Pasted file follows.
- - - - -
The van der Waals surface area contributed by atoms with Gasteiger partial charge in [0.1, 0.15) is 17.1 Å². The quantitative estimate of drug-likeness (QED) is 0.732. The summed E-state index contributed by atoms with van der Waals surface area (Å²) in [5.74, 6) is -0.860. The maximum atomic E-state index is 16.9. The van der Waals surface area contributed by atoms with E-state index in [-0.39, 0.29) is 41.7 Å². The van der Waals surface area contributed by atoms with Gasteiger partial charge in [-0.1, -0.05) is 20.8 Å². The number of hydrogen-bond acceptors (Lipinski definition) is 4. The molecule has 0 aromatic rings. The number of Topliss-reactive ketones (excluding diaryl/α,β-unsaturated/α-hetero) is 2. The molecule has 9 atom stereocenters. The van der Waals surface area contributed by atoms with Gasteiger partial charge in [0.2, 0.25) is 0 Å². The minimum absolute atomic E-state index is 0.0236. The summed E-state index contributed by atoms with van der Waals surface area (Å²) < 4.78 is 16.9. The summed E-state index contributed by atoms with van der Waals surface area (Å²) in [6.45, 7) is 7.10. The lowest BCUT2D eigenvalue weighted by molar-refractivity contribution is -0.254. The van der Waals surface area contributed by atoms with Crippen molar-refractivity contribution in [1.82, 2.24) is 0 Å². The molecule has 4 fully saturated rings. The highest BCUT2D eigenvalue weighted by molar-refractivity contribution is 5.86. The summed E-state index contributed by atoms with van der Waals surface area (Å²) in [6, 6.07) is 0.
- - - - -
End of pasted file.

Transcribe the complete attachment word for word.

The van der Waals surface area contributed by atoms with Gasteiger partial charge in [0.1, 0.15) is 17.1 Å². The quantitative estimate of drug-likeness (QED) is 0.732. The summed E-state index contributed by atoms with van der Waals surface area (Å²) in [5.74, 6) is -0.860. The maximum atomic E-state index is 16.9. The van der Waals surface area contributed by atoms with E-state index in [-0.39, 0.29) is 41.7 Å². The van der Waals surface area contributed by atoms with Gasteiger partial charge in [-0.1, -0.05) is 20.8 Å². The number of hydrogen-bond acceptors (Lipinski definition) is 4. The molecule has 0 aromatic rings. The number of Topliss-reactive ketones (excluding diaryl/α,β-unsaturated/α-hetero) is 2. The molecule has 9 atom stereocenters. The van der Waals surface area contributed by atoms with Gasteiger partial charge in [0.2, 0.25) is 0 Å². The minimum absolute atomic E-state index is 0.0236. The summed E-state index contributed by atoms with van der Waals surface area (Å²) < 4.78 is 16.9. The summed E-state index contributed by atoms with van der Waals surface area (Å²) in [6.45, 7) is 7.10. The lowest BCUT2D eigenvalue weighted by molar-refractivity contribution is -0.254. The van der Waals surface area contributed by atoms with Crippen molar-refractivity contribution in [1.82, 2.24) is 0 Å². The molecule has 4 fully saturated rings. The highest BCUT2D eigenvalue weighted by molar-refractivity contribution is 5.86. The summed E-state index contributed by atoms with van der Waals surface area (Å²) in [6, 6.07) is 0.